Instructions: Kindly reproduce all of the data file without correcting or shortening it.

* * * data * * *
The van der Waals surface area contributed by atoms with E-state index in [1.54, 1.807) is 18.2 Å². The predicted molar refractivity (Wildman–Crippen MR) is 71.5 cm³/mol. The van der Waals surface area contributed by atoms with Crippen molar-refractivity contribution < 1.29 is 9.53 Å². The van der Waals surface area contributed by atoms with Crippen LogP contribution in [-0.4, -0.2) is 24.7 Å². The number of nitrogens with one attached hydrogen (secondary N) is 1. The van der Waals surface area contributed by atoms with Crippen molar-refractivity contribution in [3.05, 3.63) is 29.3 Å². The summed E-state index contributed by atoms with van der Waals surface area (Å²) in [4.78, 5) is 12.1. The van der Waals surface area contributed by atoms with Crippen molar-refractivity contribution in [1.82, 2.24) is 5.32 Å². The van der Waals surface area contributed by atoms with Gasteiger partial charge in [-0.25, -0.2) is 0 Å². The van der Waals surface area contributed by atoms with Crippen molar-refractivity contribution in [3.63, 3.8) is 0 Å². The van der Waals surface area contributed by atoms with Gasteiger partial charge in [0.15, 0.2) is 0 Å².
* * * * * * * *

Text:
The van der Waals surface area contributed by atoms with E-state index in [1.54, 1.807) is 18.2 Å². The predicted molar refractivity (Wildman–Crippen MR) is 71.5 cm³/mol. The van der Waals surface area contributed by atoms with Crippen molar-refractivity contribution < 1.29 is 9.53 Å². The van der Waals surface area contributed by atoms with Crippen LogP contribution in [-0.4, -0.2) is 24.7 Å². The number of nitrogens with one attached hydrogen (secondary N) is 1. The van der Waals surface area contributed by atoms with Crippen molar-refractivity contribution in [3.05, 3.63) is 29.3 Å². The summed E-state index contributed by atoms with van der Waals surface area (Å²) in [4.78, 5) is 12.1. The van der Waals surface area contributed by atoms with Crippen molar-refractivity contribution in [1.82, 2.24) is 5.32 Å². The van der Waals surface area contributed by atoms with Gasteiger partial charge in [-0.25, -0.2) is 0 Å². The van der Waals surface area contributed by atoms with Crippen molar-refractivity contribution in [3.63, 3.8) is 0 Å². The van der Waals surface area contributed by atoms with Gasteiger partial charge in [0.15, 0.2) is 0 Å².